Finding a 'soldier in a haystack'

ORLANDO ' 'Saving Private Ryan' may have been a fictional movie about a group of Army soldiers looking for one of their own in France during World War II, but for the military services this is a real problem.

As late as 2003, the Army personnel department had an office dedicated to go looking for that one solider. But now, the service is well on its way to solving this fundamental problem.

The Army developed and fielded on a pilot basis the Deployed Theater Accountability System in both Iraq and Afghanistan to track and update in real time the movement of battalions of soldiers no matter where they are.

'It took 24 man hours a day to add up all the spreadsheets to tell Gen. Abizaid where the soldiers were,' said Lt. Commander John Kilgallon, product manager for the accountability system. 'We had little money and needed a new system now.'

DTS earned one of six Program Excellence awards at the Information Processing Interagency Conference, which is sponsored by the Government IT Executive Conference.

The Marines joined the Army in providing funding shortly after getting started with requirements planning in 2003 and launched the pilot less than a year later.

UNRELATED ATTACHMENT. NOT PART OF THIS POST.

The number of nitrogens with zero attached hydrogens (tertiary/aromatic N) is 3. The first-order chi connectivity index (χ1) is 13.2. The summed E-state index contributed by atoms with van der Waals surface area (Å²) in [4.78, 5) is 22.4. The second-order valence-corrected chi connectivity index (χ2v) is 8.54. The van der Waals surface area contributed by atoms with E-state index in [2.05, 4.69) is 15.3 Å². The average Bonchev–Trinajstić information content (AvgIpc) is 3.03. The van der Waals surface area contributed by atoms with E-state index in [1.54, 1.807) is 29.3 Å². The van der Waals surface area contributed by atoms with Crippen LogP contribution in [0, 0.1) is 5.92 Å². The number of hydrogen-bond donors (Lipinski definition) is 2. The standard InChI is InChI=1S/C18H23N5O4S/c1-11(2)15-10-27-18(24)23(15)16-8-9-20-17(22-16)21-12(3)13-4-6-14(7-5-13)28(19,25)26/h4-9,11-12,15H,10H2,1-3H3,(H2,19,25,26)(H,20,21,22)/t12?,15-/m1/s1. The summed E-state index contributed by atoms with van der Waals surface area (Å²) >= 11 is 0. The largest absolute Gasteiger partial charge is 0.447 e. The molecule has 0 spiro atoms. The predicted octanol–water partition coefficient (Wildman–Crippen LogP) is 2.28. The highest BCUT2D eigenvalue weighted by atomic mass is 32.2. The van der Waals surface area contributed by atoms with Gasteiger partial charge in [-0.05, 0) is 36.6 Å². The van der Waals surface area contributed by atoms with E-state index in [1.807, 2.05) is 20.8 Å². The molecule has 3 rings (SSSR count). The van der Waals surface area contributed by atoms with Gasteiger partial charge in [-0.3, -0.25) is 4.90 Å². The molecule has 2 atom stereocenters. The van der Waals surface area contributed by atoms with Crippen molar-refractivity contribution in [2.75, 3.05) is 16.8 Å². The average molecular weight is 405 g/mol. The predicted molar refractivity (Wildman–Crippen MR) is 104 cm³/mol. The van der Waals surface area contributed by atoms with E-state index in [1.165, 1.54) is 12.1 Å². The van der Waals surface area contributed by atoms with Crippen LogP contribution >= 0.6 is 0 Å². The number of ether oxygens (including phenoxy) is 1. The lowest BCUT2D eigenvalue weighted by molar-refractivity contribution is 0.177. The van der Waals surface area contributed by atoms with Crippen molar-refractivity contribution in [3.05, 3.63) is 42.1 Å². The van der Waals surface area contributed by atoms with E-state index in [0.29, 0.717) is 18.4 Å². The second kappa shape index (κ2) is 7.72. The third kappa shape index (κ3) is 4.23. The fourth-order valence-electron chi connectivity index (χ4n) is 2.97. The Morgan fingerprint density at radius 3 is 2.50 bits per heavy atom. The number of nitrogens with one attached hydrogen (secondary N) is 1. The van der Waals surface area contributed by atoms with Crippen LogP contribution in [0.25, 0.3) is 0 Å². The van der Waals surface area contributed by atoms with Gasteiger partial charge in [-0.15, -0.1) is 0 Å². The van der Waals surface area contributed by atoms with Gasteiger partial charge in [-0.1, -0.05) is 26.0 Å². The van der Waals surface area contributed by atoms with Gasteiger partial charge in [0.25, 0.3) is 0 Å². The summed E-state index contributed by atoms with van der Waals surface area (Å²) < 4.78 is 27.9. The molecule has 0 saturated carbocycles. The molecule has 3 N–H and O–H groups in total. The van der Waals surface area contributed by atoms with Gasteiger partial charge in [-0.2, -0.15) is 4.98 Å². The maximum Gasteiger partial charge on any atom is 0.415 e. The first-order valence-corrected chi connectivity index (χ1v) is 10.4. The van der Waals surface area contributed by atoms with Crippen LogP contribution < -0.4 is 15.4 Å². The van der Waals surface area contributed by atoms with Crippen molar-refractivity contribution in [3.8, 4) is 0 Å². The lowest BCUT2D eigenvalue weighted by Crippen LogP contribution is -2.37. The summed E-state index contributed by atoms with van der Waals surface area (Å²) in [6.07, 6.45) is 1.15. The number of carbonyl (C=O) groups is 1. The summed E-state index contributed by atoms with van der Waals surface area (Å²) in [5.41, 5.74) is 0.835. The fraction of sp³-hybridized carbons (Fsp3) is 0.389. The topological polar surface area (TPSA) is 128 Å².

Now the system has been certified and accredited, has a solid backup system and the Joint Chiefs Staff likely will give the go-ahead for worldwide deployment.

'We had a lot of challenges, including we couldn't have double counting, we had to address network issues and culture issues,' Kilgallon said. 'Now we can find people when we need to, do a strength analysis and other important things.'

One example Kilgallon offered was when a lieutenant colonel came to Kuwait and asked for a group of specific people to swear them in as U.S. citizens. Instead of taking days or even weeks, soldiers pulled up the names, units, last recorded deployment and the battalion's telephone number in a matter of minutes. That, Kilgallon said, is a perfect illustration of the success of the DTS system.

The system depends on a thin system where ever the unit's notebook PC is a server that collects the soldier's data and transmits it to the main servers in the combat theater, Kilgallon said.

'The system runs across an IP network, usually the [Secret IP Router Network],' he said. 'It could connect through satellite or however they need to get on the Internet.'

Only one person can enter data, which gets routed first to the theater database and then back to all commanders in real time. The message packets are small, 2k to 3k, Kilgallon said.

'The architecture supports our ability to deploy this worldwide,' he said. 'Once you enter information in DTS, it will track you throughout your entire career. That is our goal.'

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